“Let’s Head for Yemen !” Refugee Problems [Archives:1998/36/Front Page]

September 7 1998

Many people come to Yemen for different reasons. Most who now come are economic refugees from the Horn of Africa – Eritrea, Ethiopia, Somalia and the Sudan. They come in search of better fortunes, or they use Yemen as a stepping stone for other destinations. They remain in Yemen from a few months to a few years. 
The older refugees are more political in nature. The oldest are the Mujahideen who fought Communism in Afghanistan, under the American umbrella. Some of the Majahideen are Yemeni, but the majority are Arabs and Muslims. 
There are also the political refugees who fled Ethiopia in the aftermath of the collapse of the Mengistu regime. There are also Somali, Eritrean and Sudanese political activists who are tolerated by the Yemeni authorities until they go to somewhere else or find any other solution.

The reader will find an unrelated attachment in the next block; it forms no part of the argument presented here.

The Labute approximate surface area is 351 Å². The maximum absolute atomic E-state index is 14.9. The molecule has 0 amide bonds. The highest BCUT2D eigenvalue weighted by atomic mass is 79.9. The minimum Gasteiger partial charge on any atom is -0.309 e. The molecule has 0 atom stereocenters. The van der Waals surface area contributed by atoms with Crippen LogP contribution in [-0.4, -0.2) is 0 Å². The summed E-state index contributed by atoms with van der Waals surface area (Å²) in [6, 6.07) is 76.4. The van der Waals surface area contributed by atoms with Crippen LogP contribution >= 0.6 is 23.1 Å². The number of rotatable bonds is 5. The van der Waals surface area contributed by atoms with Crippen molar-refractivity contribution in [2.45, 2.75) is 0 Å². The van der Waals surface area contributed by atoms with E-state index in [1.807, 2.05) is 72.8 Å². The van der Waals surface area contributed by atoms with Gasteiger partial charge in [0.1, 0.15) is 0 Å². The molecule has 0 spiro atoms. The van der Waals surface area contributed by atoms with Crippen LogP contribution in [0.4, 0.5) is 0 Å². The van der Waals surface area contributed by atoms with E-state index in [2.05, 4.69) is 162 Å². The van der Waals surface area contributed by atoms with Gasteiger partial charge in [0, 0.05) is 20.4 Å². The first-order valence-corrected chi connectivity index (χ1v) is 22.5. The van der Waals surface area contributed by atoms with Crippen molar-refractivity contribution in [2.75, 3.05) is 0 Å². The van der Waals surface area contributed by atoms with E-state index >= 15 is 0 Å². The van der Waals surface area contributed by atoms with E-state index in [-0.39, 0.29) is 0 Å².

But the Yemeni civil registry system has not been up to the task. Although there have been major improvements, the level of control of the authorities is far from complete. This makes Yemen a safe haven, for a while. But if these groups are caught, they are deported. Every now and then, the Ministry of Interior announces the deportation of batches of illegal residents. 
  REFUGEES IN YEMEN as of June 30th, 1998   Refugees by Country of Origin Refugees Under UNHCR Umbrella Refugees Assisted or Ignored by Yemeni Officials Somalia 58,214 22,615 Ethiopia 1,342 6,112 Eritrea 2,503 5,430 Iraq 2,107 16,008 Algeria 82 n.a. Sudan 132 12,080 Palestine 2,007 6,009 Other Nationalites 420 826 TOTAL 66,807 63,071   GRAND  TOTAL          129,878   Sources: UNHCR, and the Ministry of Interior; Note:         Some figures were as on 31/3/1998 There is another problem. Many refugees have been able to get Yemeni identity cards and passports. This has posed a problem for Yemen. Three weeks ago, the Yemeni authorities decided not to renew any such passports.
Today, the number of refugees in Yemen is estimated to be around 130,000 (please see adjacent table). This is a big number for a small and poor country, a country with an unemployment rate of 36%. More on Law and Diplomacy Page